The VentriloquistFront Cover
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    ISBN: 9780889225367 | Paperback

    64 pages | Pub. Date: 20060401
    6.00 W × 9.00 H × 0.25 D inches
    Backlist | Drama | Bisac: DRA013000
    Rights: WORLD


In The Ventriloquist, Larry Tremblay directs his celebrated mastery of the dramatic monologue to an interrogation of the process of characterization itself. Alone on the stage with his puppet, the ventriloquist introduces his “self ” as a construct of characters, along with his “other” imagined characters, to an audience which bears witness to the enormous psychological risks an author must take in the creative process. Constantly walking the dangerously thin edge separating the creation of voice from its appropriation, the ventriloquist struggles to control and shape an imaginary dialogue that we know originates from a single source, but successfully creates the illusion of personal conflict and resolution, success and failure, triumph and despair.

Part of the extended metaphor of interaction between an authoritative adult psychoanalyst and a deeply disturbed adolescent patient, each of the characters in The Ventriloquist is stripped of their clothes of convention, encouraged to reveal both their “real” and “imagined” transgressions of mind and body, to break free of the constraints and taboos against incest, abuse, dominance and submission which are at one and the same time both the foundations and the limitations of the most fundamental of human interactions. As fractured as the process of writing itself, with all of its false starts, pauses, blockages and revisions, both the ventriloquist and his puppet in this play become a series of unresolved vocalized texts and erasures of self and other, locked in the struggle of the constructed self to imagine an other that is, in the end, more than merely an elaborated fragment of whom any given character represents from one moment of successful illusion to the next in both the “real” and the “imaginary” world.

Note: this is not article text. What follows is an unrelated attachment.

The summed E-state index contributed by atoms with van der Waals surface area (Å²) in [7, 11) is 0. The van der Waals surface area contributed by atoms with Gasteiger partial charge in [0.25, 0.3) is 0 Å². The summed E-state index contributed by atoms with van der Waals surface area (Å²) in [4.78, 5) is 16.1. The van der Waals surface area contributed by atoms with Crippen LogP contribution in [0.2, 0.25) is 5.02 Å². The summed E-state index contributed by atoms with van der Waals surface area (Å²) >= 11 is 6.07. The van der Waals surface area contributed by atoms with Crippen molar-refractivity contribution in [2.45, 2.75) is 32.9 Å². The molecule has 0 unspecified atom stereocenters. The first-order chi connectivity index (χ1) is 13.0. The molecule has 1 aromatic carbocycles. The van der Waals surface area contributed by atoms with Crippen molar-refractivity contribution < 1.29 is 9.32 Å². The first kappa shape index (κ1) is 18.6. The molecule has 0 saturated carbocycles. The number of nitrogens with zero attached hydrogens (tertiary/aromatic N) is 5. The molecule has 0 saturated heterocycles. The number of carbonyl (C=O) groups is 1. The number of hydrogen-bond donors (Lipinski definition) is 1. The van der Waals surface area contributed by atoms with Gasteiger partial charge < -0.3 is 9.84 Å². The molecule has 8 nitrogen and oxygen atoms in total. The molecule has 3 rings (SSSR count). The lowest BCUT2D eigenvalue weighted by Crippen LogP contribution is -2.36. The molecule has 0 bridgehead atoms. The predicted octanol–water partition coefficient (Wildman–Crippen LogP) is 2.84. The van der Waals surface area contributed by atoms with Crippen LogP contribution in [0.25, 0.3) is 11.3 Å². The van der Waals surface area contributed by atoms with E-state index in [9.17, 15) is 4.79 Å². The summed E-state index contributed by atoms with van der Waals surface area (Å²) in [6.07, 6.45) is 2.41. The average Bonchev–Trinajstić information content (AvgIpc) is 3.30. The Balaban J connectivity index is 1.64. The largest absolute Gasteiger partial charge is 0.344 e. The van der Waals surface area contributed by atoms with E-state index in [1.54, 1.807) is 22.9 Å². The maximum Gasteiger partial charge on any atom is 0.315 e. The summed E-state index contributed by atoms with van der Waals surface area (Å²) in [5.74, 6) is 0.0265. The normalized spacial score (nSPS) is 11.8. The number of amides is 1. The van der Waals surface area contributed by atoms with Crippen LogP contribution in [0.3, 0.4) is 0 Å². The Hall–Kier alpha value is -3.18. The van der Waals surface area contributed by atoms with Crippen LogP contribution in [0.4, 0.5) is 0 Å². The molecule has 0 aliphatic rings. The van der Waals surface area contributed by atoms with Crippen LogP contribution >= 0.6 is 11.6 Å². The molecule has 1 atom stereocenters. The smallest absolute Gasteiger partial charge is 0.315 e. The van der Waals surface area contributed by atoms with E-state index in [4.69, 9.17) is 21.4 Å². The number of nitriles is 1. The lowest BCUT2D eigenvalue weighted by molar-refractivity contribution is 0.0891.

“This is the best new Quebec play in many years.”
— Robert Lévesque, C’est bien meilleur le matin (Radio-Canada)

“A brilliantly constructed play that breaks through theatrical convention.”
Le Soleil

“Without a doubt the most recent play by the author of The Dragonfly of Chicoutimi is a fascinating thing.”
La Presse

By Larry Tremblay

Larry Tremblay is a writer, director, actor and specialist in Kathakali, an elaborate dance theatre form which he has studied on numerous trips to India. He has published twenty books as a playwright, poet, novelist and essayist, and is one of Quebec’s most-produced and translated playwrights (his plays have been translated into twelve languages).

Read more about Larry Tremblay

Translated by Keith Turnbull

Keith Turnbull’s career as a director, producer, designer and dramaturge is highlighted by a commitment to contemporary and new work in both theatre and opera. He has directed over seventy plays at various theatres throughout the world. Turnbull also founded a First Nations theatre company from which emerged many of Canada’s most noted Native performers.

Read more about Keith Turnbull

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